Turtle carcass creates excitement

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OVER the years, Lloyd Esler has recreated the skeletons of creatures ranging in size from rats to an ostrich.
‘When I am visiting schools I do a lot of talking about birds and animals and anatomy.’
— Lloyd Esler
But the Invercargill teacher, his› torian and author is particularly excited about his latest challenge — reassembling his first sea turtle.
‘‘This is the first time I have had a reptile so the anatomy is quite different. There are a lot of bones that mammals and birds just don’t have.’’
There are seven species of sea turtle, none of which live anywhere near Southland, he said. Neverthe› less, Mr Esler was told about the remains of a turtle on a beach at Waipapa Point, near Fortrose, and collected the carcass in October.
‘‘What’s probably happened is this critter has come down from the tropics… and drifted across Foveaux Strait. We do get a few visits from turtles from time to time, but this is the only one I have heard of in 20 years.
‘‘This guy or gal — you can tell from the spurs on the flippers but this one’s flippers were missing — has probably died at sea and been nibbled for about a month before I found him. Gulls have probably scavenged him as well.’’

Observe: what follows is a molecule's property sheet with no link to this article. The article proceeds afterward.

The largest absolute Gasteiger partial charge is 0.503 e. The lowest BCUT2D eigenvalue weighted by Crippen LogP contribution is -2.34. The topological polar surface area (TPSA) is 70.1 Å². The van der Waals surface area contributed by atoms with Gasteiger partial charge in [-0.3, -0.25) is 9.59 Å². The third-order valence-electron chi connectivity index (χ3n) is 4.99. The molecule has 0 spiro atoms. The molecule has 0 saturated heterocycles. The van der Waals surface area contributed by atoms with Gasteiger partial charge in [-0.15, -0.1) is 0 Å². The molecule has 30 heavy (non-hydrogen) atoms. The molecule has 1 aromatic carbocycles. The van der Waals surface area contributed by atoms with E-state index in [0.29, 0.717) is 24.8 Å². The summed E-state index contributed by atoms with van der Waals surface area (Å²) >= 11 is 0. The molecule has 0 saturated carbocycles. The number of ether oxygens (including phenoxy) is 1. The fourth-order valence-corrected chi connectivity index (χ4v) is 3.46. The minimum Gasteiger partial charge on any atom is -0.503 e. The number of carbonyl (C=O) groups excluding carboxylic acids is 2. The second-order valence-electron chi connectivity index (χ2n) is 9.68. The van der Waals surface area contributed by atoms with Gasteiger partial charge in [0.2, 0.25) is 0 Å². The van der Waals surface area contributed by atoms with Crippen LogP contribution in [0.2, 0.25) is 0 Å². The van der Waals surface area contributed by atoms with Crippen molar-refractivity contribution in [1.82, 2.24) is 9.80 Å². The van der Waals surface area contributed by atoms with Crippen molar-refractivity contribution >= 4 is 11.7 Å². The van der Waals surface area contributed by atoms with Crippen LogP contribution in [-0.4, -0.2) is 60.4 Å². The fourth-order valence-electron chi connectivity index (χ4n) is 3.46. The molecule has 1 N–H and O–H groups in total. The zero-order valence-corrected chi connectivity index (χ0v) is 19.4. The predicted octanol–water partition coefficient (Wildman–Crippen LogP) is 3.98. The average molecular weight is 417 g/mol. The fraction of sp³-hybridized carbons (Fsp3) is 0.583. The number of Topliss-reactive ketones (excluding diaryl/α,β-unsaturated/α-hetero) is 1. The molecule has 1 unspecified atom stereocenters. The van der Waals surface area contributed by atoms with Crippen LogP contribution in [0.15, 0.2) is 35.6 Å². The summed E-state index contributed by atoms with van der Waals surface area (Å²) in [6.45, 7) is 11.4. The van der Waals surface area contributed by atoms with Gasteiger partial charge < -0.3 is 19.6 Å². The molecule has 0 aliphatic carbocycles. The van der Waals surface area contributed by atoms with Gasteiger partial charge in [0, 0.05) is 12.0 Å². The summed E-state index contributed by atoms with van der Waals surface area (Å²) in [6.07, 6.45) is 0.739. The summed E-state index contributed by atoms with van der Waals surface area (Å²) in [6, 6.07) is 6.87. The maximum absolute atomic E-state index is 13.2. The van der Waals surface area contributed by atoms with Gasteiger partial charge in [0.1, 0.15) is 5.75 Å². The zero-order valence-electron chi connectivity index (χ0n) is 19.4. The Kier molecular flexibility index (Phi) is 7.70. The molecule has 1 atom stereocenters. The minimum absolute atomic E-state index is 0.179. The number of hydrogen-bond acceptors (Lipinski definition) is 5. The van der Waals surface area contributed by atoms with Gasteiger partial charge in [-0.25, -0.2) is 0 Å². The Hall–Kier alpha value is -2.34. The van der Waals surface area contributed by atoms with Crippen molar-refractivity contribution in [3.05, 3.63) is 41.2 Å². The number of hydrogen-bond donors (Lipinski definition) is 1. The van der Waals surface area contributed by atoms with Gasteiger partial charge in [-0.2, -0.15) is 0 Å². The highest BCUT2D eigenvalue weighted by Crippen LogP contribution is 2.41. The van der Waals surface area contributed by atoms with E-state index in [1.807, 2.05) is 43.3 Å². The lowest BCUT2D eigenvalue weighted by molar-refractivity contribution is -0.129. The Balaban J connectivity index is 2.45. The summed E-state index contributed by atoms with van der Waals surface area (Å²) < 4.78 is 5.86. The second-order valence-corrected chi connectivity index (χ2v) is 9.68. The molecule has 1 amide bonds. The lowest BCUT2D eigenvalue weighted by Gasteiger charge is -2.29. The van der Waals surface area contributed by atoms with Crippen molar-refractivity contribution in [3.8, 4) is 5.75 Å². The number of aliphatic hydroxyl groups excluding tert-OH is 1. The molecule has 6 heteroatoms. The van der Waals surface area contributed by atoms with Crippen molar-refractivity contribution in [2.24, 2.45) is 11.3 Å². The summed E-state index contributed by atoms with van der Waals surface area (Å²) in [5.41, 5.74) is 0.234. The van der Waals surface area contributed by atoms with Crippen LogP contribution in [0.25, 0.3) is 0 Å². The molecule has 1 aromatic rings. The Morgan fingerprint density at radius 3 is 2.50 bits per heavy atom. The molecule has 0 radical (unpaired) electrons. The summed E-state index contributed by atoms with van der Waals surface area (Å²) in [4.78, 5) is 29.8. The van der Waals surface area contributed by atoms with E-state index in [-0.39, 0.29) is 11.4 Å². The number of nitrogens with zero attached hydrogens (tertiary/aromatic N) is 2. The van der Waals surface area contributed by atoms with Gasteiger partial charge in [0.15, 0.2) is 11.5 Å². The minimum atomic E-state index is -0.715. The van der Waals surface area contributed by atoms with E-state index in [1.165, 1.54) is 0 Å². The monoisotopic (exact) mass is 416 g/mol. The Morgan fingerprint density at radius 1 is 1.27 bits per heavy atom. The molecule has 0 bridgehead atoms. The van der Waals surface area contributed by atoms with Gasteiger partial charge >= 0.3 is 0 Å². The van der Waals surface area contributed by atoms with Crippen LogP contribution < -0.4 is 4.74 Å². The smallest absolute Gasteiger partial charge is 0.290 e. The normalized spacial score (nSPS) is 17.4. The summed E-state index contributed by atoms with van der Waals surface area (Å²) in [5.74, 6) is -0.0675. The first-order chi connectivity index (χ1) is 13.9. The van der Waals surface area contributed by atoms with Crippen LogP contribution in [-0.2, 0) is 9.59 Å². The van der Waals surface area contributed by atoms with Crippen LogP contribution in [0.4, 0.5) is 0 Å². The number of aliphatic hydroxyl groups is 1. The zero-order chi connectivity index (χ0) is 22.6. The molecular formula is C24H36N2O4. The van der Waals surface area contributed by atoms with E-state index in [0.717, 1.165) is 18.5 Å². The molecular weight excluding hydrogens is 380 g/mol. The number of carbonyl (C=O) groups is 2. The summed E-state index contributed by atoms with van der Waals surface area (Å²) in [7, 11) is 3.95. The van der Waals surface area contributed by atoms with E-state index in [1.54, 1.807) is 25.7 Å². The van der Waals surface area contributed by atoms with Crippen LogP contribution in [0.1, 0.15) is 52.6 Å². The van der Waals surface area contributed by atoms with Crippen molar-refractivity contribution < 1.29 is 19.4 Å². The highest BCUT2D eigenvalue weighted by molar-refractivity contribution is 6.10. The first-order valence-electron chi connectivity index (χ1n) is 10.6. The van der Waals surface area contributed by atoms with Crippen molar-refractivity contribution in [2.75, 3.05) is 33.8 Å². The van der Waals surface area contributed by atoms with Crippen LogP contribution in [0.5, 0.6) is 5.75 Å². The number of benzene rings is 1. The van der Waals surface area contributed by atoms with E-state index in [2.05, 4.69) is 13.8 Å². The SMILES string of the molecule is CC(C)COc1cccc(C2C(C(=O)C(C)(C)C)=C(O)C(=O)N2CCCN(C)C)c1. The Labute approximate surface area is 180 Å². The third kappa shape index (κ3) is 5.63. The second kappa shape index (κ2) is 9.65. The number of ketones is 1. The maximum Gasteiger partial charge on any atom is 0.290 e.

While some of the extremities are missing, he has the important parts including the upper and lower shells and the skull and plans to glue them back together once they have dried.
Mr Esler plans to hang the skele› ton at his Otatara home where it will be surrounded by about 50 different skeletons plus a myriad of other creatures or parts of creatures he has reassembled, stuffed or recreated in fibreglass.
They include shells, skulls, a pick› led octopus in a jar, a water snake, and taxidermied predators such as possums and ferrets.
‘‘They are useful as props. When I am visiting schools I do a lot of talking about birds and animals and anatomy.’’
One of the largest skeletons is an albatross Mr Esler found when he was about 12 and living in Auckland. He said his father was very interested in the natural world and he became hooked himself from a young age.
Mr Esler said he generally had dead creatures in his freezer and had to be careful when selecting food items.
‘‘When I was a boy I used to freeze things in pea packets so they attracted less attention. One day I arrived home from school and my mother was pretty grim›faced because she had cut the end off a pea packet and tipped the contents into boiling water and [what came out] was a frozen rat. There was only one person to pin the blame on and it was me.’’

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